Oakland Cemetery is the final resting place for more than 70,000 people, several thousands of whom are of African American descent. In 1852 the Atlanta City Council ruled that people of color were to be buried separately from whites, in public grounds on the eastern boundary of the cemetery’s Original Six Acres. This section was known as “Slave Square,” and by the beginning of the Civil War held the remains of more than 800 people. In 1866 the city designated three acres of another section in Oakland Cemetery for African American burials only. In 1877, the remains of those buried in Slave Square were exhumed and reburied in another section of Oakland Cemetery (“the colored pauper grounds.”)
Oakland’s African American Grounds is the final resting place for entrepreneurs, educators, ministers, physicians, and many other prominent citizens who helped to shape the city’s history – as well as ordinary citizens. This area’s notable burials include:
- Bishop Wesley John Gaines: A former slave, second pastor of Big Bethel African Methodist Episcopal Church, and founder of Morris Brown College.
- Carrie Steele Logan: A former slave who established the first African American orphanage (The Carrie Steele-Pitts Home) in Atlanta.
- Reverend Frank Quarles: Pastor of Friendship Baptist Church from 1866-1881. Instrumental in bringing the Augusta Institute (now Morehouse College) to Atlanta and in the founding of Spelman College.
- Selena Sloan Butler: A Georgia Woman of Achievement and founder of the country’s first Parent Teacher Association for African American children.
Historic African American burial traditions utilized natural markers like wood, shrubbery, or flowers, which have been lost through the passage of time. Therefore, much of this section of Oakland Cemetery is bereft of headstones or other visual markers. To determine what lies beneath, HOF partnered with Atlanta-based remote sensing firm Bigman Geophysical in 2016 for a technologically-advanced survey of the three acres comprising Oakland’s African American Grounds. The survey results found some 872 probable unmarked burials in the section.
Bigman Geophysical spent several days at Oakland Cemetery, utilizing ground penetrating radar (GPR) and highly-precise GPS. The GPR waves reflect back when encountering a change in the material underground, such as a coffin. The GPR unit displayed a real-time cross-section of what is underground, and surveyors placed a flag on each location that detected a change in material. Those flag locations were then recorded with GPS and the data loaded into software that Bigman Geophysical then interpreted.
The results of the GPR study will allow HOF’s Preservation, Restoration, and Operations (PRO) Team to begin restoration work in earnest this year. To start, the flagged locations will be cross-referenced with the cemetery’s burial records to verify the data and to help identify descendants. This will also help in determining the proper locations for misplaced grave markers.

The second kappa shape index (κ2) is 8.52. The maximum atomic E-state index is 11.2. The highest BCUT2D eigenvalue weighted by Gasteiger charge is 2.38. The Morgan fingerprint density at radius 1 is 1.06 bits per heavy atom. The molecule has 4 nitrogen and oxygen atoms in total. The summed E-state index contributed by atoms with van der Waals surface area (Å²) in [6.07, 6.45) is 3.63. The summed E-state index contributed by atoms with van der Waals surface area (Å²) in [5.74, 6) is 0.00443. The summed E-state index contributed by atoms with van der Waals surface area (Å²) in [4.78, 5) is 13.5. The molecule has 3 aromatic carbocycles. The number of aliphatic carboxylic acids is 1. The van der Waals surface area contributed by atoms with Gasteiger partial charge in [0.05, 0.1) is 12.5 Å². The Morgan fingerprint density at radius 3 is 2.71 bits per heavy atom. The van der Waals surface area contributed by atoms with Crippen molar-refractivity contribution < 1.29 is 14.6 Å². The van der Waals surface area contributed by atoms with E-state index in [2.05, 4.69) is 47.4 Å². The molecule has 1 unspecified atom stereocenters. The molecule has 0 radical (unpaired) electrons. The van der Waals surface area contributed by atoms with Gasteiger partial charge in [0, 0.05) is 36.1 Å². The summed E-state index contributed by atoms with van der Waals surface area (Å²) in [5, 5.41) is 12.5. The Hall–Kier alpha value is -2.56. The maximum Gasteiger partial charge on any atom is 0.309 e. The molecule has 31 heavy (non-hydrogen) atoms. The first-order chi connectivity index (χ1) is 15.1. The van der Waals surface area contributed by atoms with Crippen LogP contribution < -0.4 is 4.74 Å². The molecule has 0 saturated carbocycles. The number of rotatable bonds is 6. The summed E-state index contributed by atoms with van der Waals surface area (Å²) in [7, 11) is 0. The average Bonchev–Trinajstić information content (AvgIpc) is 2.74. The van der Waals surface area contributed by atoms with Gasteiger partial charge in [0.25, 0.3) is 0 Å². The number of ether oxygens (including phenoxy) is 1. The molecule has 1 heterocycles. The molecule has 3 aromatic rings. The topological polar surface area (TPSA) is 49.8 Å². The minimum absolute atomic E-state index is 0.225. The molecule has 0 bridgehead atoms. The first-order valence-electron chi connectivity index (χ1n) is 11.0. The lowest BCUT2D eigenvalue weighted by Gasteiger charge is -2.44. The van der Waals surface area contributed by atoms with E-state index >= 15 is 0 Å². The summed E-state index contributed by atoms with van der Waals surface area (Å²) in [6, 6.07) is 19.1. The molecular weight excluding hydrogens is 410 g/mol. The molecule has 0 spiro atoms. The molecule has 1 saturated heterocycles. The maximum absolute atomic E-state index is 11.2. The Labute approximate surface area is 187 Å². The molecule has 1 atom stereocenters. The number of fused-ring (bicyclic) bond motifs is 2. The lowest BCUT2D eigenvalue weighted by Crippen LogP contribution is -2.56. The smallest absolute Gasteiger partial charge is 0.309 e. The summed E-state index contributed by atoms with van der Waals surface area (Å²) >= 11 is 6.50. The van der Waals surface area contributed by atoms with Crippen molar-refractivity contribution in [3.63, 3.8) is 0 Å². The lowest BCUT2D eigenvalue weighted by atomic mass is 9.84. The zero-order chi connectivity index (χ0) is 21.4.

Though the area is more sparsely “populated” with grave markers than other areas of the cemetery, there is hardscape restoration to be done to walls, walkways, and the remaining headstones, and HOF estimates the cost at approximately $310,000. Restoration work will be divided into three phases to be completed over three years (or more swiftly as time and budgets permit). Alongside hardscape restoration, HOF staff will also install appropriate landscaping as well as tasteful interpretive signage to further educate the public on our shared history.
Phase 1 will address the southernmost portion of the African American Grounds and will also include work on walkways in the other phase sections. The total cost for Phase 1, beginning in early 2017, is $108,000.
This is a truly unique opportunity for investment in Atlanta’s past and future and we are excited to begin this new project. Financial support from donors like you will make it possible to properly honor these pioneering citizens.
As HOF begins planning for the African American Grounds hardscape and landscape restoration, community engagement and support is critical. You can make a financial contribution to the restoration project in person at Oakland Cemetery’s Visitors Center & Museum Shop, located at the Bell Tower. Or donate online by clicking here. On the online donation page, be sure to select “African American Section” from the designation drop-down menu.
- Stop by our Visitors Center & Museum Shop to learn more about your family through burial records research.
- Take our self-guided “African American Voices” cell phone tour
- Arrange a private tour of Oakland’s African American Grounds
- Download Oakland Cemetery’s new official mobile app, which includes many points of interest in the African American Grounds.
- Join us in 2017 for weekend special topic tours of the African American Grounds, as well as the second annual Juneteenth celebration coming this summer.
- Connect with Oakland Cemetery on Facebook, Twitter, Instagram, Pinterest, Youtube, Google+, and LinkedIn to follow our progress.